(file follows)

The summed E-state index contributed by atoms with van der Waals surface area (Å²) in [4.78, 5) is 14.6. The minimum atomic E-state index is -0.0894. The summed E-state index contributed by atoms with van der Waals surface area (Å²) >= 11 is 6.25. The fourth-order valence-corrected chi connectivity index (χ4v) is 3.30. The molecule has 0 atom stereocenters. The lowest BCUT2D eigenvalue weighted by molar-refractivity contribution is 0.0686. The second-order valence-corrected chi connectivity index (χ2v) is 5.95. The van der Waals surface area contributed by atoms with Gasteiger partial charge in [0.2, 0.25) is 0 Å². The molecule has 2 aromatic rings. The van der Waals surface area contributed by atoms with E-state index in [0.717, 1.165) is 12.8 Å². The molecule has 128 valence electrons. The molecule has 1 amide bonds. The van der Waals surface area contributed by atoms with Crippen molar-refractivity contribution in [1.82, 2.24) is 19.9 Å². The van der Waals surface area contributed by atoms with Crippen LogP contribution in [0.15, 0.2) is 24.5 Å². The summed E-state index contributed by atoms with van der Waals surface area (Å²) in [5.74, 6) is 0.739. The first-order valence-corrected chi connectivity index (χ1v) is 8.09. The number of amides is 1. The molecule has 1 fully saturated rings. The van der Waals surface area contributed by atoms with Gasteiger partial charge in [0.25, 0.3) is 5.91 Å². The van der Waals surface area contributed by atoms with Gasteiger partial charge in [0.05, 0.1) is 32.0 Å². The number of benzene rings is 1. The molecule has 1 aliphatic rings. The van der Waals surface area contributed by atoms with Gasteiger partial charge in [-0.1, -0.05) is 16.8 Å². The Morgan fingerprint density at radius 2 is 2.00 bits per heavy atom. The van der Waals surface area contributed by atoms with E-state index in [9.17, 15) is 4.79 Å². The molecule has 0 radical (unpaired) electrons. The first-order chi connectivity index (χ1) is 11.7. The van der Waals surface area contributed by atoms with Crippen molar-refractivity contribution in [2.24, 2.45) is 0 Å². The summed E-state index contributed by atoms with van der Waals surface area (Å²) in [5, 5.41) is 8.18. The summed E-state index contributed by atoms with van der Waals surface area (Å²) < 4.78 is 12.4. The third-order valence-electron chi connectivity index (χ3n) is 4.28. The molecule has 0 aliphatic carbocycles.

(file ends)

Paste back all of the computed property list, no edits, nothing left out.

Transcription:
The summed E-state index contributed by atoms with van der Waals surface area (Å²) in [4.78, 5) is 14.6. The minimum atomic E-state index is -0.0894. The summed E-state index contributed by atoms with van der Waals surface area (Å²) >= 11 is 6.25. The fourth-order valence-corrected chi connectivity index (χ4v) is 3.30. The molecule has 0 atom stereocenters. The lowest BCUT2D eigenvalue weighted by molar-refractivity contribution is 0.0686. The second-order valence-corrected chi connectivity index (χ2v) is 5.95. The van der Waals surface area contributed by atoms with Gasteiger partial charge in [0.2, 0.25) is 0 Å². The molecule has 2 aromatic rings. The van der Waals surface area contributed by atoms with E-state index in [0.717, 1.165) is 12.8 Å². The molecule has 128 valence electrons. The molecule has 1 amide bonds. The van der Waals surface area contributed by atoms with Crippen molar-refractivity contribution in [1.82, 2.24) is 19.9 Å². The van der Waals surface area contributed by atoms with Crippen LogP contribution in [0.15, 0.2) is 24.5 Å². The summed E-state index contributed by atoms with van der Waals surface area (Å²) in [5.74, 6) is 0.739. The first-order valence-corrected chi connectivity index (χ1v) is 8.09. The number of amides is 1. The molecule has 1 fully saturated rings. The van der Waals surface area contributed by atoms with Gasteiger partial charge in [0.25, 0.3) is 5.91 Å². The van der Waals surface area contributed by atoms with Gasteiger partial charge in [0.05, 0.1) is 32.0 Å². The number of benzene rings is 1. The molecule has 1 aliphatic rings. The van der Waals surface area contributed by atoms with Gasteiger partial charge in [-0.1, -0.05) is 16.8 Å². The Morgan fingerprint density at radius 2 is 2.00 bits per heavy atom. The van der Waals surface area contributed by atoms with E-state index in [9.17, 15) is 4.79 Å². The molecule has 0 radical (unpaired) electrons. The first-order chi connectivity index (χ1) is 11.7. The van der Waals surface area contributed by atoms with Crippen molar-refractivity contribution in [2.24, 2.45) is 0 Å². The summed E-state index contributed by atoms with van der Waals surface area (Å²) in [5, 5.41) is 8.18. The summed E-state index contributed by atoms with van der Waals surface area (Å²) < 4.78 is 12.4. The third-order valence-electron chi connectivity index (χ3n) is 4.28. The molecule has 0 aliphatic carbocycles.